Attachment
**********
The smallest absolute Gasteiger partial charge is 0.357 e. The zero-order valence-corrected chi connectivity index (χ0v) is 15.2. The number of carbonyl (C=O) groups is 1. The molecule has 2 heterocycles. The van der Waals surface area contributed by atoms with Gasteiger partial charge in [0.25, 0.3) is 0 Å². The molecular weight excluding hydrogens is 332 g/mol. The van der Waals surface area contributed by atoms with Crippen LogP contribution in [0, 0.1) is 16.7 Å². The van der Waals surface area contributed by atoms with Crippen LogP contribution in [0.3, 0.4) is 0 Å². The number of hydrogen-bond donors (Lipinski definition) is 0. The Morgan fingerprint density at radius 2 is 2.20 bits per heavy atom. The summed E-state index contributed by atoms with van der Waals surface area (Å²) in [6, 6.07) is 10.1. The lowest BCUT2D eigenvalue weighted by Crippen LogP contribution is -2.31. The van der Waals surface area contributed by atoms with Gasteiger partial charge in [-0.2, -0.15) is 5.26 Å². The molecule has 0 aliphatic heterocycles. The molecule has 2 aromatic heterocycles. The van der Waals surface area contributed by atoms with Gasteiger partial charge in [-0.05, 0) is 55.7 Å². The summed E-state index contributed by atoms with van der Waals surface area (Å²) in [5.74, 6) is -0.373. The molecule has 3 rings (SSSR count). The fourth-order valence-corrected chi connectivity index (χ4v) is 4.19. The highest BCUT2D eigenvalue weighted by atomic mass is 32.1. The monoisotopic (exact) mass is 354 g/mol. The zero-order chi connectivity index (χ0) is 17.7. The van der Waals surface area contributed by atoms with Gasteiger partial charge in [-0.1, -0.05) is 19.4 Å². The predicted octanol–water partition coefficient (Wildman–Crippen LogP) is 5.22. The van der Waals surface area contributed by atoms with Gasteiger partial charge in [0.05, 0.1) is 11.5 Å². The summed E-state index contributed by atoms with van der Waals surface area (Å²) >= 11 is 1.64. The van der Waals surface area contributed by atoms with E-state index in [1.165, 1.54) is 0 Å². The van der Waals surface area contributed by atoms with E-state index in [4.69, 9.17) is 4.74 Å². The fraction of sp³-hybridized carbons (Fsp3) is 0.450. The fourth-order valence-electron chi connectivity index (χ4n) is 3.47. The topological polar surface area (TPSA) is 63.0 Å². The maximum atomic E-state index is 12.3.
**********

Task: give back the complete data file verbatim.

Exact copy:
The smallest absolute Gasteiger partial charge is 0.357 e. The zero-order valence-corrected chi connectivity index (χ0v) is 15.2. The number of carbonyl (C=O) groups is 1. The molecule has 2 heterocycles. The van der Waals surface area contributed by atoms with Gasteiger partial charge in [0.25, 0.3) is 0 Å². The molecular weight excluding hydrogens is 332 g/mol. The van der Waals surface area contributed by atoms with Crippen LogP contribution in [0, 0.1) is 16.7 Å². The van der Waals surface area contributed by atoms with Crippen LogP contribution in [0.3, 0.4) is 0 Å². The number of hydrogen-bond donors (Lipinski definition) is 0. The Morgan fingerprint density at radius 2 is 2.20 bits per heavy atom. The summed E-state index contributed by atoms with van der Waals surface area (Å²) in [6, 6.07) is 10.1. The lowest BCUT2D eigenvalue weighted by Crippen LogP contribution is -2.31. The van der Waals surface area contributed by atoms with Gasteiger partial charge in [-0.2, -0.15) is 5.26 Å². The molecule has 0 aliphatic heterocycles. The molecule has 2 aromatic heterocycles. The van der Waals surface area contributed by atoms with Gasteiger partial charge in [-0.05, 0) is 55.7 Å². The summed E-state index contributed by atoms with van der Waals surface area (Å²) in [5.74, 6) is -0.373. The molecule has 3 rings (SSSR count). The fourth-order valence-corrected chi connectivity index (χ4v) is 4.19. The highest BCUT2D eigenvalue weighted by atomic mass is 32.1. The monoisotopic (exact) mass is 354 g/mol. The zero-order chi connectivity index (χ0) is 17.7. The van der Waals surface area contributed by atoms with Gasteiger partial charge in [-0.1, -0.05) is 19.4 Å². The predicted octanol–water partition coefficient (Wildman–Crippen LogP) is 5.22. The van der Waals surface area contributed by atoms with Gasteiger partial charge in [0.05, 0.1) is 11.5 Å². The summed E-state index contributed by atoms with van der Waals surface area (Å²) >= 11 is 1.64. The van der Waals surface area contributed by atoms with E-state index in [1.165, 1.54) is 0 Å². The van der Waals surface area contributed by atoms with E-state index in [4.69, 9.17) is 4.74 Å². The fraction of sp³-hybridized carbons (Fsp3) is 0.450. The fourth-order valence-electron chi connectivity index (χ4n) is 3.47. The topological polar surface area (TPSA) is 63.0 Å². The maximum atomic E-state index is 12.3.